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Battle of the Somme. Where in the World is…. This battle took place at the River Somme, in Northern France. The battle commenced at 7:20 am, July 1, 1916 ... Ten minutes earlier than General Haig intended A mine accidentally went off early ..whoops

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where in the world is
Where in the World is…
  • This battle took place at the River Somme, in Northern France.
  • The battle commenced at 7:20 am, July 1, 1916 ... Ten minutes earlier than General Haig intended
  • A mine accidentally went off early ..whoops
  • Lasted five months (July 1, 1916 – November 18, 1916)
the players
The Players

Offensive : Britain & France (which includes Canadian troops, and the Newfoundland Regiment)

Leaders of the offensive : Douglas Haig & Joseph Joffre

Defensive : Germans

Leaders of the defensive : Paul von Hindenburg & Erich Friedrich Wilhelm Ludendorff.

FUN FACT : Hindenburg was the last German leader before Adolf Hitler took over. (Warning: this is not relevant to WWI)

general haig
General Haig
  • Commander in chief of the British Expeditionary Force for the Battle of the Somme
  • Instructed by France to create a diversion from Verdun, a battle that commenced in February 1916
  • Was greatly criticized when he refused to use modern war tactics
  • As a result, 600,000 Allied troops died
the newfoundland regiment
The Newfoundland Regiment
  • Newfoundland was not apart of Canada in 1916, so the people of Newfoundland started their own regiment.
  • Fought for Britain in this battle
  • Suffered 91% casualties
  • Every officer was killed or hurt
  • To say the very least, this was embarrassing for the regiment
techniques
Techniques
  • Sent 11 division lines to the German’s front.
  • Only about 3-4 units made it to the trenches
  • Planned to bomb german’s treches
  • Allies bombs failed to explode
infantry
Infantry
  • Regular infantry 54,335
  • Machine gun companies 1,080
  • Pioneer battalions 1,020
  • Royal engineers 450
  • Trench 350
  • Artillary 170
  • Royal medical corps. 60
  • Royal flying corps 5
what went wrong
What Went Wrong?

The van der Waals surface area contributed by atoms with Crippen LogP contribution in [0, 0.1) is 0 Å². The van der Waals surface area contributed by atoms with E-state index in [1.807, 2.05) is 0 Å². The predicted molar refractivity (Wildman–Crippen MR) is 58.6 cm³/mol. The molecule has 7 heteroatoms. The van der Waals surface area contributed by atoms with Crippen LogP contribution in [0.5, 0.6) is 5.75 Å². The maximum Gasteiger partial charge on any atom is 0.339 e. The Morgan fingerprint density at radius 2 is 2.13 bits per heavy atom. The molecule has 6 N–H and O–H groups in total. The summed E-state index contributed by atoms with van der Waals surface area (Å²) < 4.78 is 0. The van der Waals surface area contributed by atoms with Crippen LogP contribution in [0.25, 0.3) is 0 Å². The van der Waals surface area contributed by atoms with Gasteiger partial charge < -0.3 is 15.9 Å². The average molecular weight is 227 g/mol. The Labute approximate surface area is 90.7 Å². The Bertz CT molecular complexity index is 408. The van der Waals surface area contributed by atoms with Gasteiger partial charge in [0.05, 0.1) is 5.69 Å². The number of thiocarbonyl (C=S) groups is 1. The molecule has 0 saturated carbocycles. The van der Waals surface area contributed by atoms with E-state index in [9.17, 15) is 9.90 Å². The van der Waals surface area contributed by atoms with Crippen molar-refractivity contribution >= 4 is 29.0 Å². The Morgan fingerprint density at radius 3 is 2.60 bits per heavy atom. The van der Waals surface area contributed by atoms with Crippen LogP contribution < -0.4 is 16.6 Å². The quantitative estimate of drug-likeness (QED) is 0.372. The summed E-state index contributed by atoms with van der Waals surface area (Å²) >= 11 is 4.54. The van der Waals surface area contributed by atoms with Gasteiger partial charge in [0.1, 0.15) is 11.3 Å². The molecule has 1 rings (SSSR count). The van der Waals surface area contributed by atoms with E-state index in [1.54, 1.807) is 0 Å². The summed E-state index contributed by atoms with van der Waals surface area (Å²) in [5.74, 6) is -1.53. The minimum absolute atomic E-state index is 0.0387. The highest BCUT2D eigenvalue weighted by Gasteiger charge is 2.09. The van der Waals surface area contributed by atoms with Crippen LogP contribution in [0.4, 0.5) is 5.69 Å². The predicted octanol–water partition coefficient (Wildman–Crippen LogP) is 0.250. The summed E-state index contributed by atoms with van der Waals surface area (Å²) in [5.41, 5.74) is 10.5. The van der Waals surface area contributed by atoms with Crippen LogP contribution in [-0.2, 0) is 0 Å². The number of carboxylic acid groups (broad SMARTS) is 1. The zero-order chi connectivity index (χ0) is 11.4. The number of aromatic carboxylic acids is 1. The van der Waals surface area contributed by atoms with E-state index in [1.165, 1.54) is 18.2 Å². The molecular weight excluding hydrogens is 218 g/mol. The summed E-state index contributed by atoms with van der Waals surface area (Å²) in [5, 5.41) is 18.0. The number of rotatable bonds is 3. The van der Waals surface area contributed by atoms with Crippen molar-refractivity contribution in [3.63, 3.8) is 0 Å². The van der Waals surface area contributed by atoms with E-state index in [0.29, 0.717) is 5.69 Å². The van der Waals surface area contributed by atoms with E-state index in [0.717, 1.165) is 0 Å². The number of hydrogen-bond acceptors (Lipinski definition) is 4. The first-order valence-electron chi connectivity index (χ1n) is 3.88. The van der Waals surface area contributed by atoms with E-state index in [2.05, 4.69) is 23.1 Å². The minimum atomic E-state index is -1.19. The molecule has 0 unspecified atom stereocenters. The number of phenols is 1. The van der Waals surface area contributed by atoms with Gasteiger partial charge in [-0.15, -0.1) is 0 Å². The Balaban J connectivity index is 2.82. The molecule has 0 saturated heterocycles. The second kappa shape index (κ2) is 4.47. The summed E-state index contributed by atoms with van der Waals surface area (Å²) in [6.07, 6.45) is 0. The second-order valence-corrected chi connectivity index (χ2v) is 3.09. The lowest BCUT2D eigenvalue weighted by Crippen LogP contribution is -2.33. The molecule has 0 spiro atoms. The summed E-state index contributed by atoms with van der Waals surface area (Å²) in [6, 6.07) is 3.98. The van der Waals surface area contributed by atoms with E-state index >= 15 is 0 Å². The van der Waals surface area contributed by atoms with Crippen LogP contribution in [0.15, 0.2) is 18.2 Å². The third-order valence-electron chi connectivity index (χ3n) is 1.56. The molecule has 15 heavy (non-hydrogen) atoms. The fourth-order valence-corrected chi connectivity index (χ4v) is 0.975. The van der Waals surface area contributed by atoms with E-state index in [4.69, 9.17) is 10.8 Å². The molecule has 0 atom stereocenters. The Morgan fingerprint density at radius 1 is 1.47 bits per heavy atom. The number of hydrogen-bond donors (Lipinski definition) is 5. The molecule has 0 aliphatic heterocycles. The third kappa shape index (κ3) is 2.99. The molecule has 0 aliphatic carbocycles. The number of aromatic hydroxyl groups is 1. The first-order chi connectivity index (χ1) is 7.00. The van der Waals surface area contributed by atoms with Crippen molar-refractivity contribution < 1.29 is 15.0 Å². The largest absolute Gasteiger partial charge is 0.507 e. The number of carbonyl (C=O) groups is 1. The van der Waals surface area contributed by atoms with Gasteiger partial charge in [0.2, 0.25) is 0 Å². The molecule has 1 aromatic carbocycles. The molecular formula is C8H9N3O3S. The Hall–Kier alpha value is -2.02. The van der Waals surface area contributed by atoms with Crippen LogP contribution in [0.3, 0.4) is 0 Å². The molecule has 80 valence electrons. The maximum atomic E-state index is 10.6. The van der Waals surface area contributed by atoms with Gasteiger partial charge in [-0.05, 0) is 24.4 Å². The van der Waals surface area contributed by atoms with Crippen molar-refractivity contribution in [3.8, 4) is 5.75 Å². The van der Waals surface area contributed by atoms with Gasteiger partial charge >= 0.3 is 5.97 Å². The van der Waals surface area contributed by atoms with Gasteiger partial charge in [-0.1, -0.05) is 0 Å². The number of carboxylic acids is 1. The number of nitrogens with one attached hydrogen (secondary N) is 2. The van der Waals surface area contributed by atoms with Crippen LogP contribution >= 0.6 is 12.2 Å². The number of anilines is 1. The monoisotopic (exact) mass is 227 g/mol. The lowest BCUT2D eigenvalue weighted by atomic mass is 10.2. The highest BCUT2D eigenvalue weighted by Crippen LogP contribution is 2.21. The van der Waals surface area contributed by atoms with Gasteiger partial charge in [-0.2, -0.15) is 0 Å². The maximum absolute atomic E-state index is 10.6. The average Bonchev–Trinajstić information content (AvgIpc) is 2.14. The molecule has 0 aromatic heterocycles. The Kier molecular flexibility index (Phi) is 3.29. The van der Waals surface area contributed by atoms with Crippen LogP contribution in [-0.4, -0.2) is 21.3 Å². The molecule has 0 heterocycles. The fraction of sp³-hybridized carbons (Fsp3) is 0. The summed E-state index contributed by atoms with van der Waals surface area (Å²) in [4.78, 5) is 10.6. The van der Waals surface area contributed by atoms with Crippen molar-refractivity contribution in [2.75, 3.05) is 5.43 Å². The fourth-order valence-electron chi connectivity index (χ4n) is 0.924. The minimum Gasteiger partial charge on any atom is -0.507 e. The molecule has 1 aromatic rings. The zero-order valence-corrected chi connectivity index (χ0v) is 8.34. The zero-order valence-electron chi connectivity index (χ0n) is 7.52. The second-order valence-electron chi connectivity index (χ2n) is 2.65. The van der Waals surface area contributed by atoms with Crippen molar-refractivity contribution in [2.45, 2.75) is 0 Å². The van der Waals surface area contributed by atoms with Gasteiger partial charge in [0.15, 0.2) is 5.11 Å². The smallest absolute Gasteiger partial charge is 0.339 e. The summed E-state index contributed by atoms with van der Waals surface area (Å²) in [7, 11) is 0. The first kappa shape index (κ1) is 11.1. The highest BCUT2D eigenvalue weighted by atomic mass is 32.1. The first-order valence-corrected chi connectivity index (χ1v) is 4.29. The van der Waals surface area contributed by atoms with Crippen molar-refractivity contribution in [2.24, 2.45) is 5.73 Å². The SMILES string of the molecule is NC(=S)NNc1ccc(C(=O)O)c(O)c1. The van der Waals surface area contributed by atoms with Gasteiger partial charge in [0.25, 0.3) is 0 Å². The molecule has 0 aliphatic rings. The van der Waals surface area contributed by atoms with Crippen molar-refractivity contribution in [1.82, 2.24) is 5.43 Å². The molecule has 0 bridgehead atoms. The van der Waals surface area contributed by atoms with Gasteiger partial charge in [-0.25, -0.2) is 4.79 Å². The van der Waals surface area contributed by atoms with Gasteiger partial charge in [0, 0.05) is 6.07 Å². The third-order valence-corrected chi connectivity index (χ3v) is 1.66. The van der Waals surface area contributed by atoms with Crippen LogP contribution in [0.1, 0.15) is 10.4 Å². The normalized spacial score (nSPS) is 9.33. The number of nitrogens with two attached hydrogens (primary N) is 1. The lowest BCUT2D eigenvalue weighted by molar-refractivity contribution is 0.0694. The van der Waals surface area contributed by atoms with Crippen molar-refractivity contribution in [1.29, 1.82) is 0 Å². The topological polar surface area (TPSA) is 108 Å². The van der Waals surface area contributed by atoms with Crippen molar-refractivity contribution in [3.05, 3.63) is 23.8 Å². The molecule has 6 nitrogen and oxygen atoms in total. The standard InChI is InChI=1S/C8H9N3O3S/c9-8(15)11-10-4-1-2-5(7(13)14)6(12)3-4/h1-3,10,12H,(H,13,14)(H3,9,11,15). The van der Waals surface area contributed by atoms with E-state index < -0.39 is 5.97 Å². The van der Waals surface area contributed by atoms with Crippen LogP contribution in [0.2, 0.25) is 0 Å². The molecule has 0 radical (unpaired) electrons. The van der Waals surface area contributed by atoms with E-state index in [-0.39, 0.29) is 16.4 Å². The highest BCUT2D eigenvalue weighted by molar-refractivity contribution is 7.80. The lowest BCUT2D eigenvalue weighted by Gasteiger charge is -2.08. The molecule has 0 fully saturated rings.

• Allie’s shells were too weak to penetrate German bunkers
  • Allies attacked in broad daylight… not one of Haig’s brightest ideas
  • Troops were carrying over 60 Kg of gear
  • Haig used traditional tactics (the old school march) – the Germans used machine guns
the numbers
The Numbers

Team Triple Alliance

  • 57,500 British casualties on the first day
  • 20,000 Canadians died (counted in the British casualties number)
  • 420,000 British casualties
  • 195,000 French casualties

Team Triple Entente

  • 650,000 German casualties
what was accomplished
What Was Accomplished?

It’s hard to say whether anything was accomplished by the first Battle of the Somme. Technically, the Triple Entente won but only because their number of casualties was a tiny bit less than the Germans. If you think of all the soldiers that died and all the small amount of land that was gained, it was barely an accomplishment.

before action
Before Action

…I, that on my familiar hill

Saw with uncomprehending eyes

A hundred of thy sunsets spill

Their fresh and sanguine sacrifice,

Ere the sun swings his noonday sword

Must say good-bye to all of this;-

By all delights that I shall miss,

Help me to die, O Lord.

This was the last poem of William Noel Hodgson, written before entering the Battle of the Somme

slide12
I've tramped South England up and down Down Dorset way, down Devon way, Through every little ancient town Down Dorset way, down Devon way. I mind the old stone churches there, The taverns round the market square, The cobbled streets, the garden flowers, The sundials telling peaceful hours Down Dorset way, down Devon way.

The Meadowlands are green and fair Down Somerset and Sussex way, The clover scent is in the air Down Somerset and Sussex way. I mind the deep-thatched homesteads there The noble downlands, clean and bare. The sheepfolds and the cattle byres, The blue wood-smoke from shepherd's fires Down Dorset way, down Devon way.  

The Meadowlands are green and fair Down Somerset and Sussex way, The clover scent is in the air Down Somerset and Sussex way. I mind the deep-thatched homesteads there The noble downlands, clean and bare. The sheepfolds and the cattle byres, The blue wood-smoke from shepherd's fires Down Dorset way, down Devon way.

By Leslie Coulson.

From an Outpost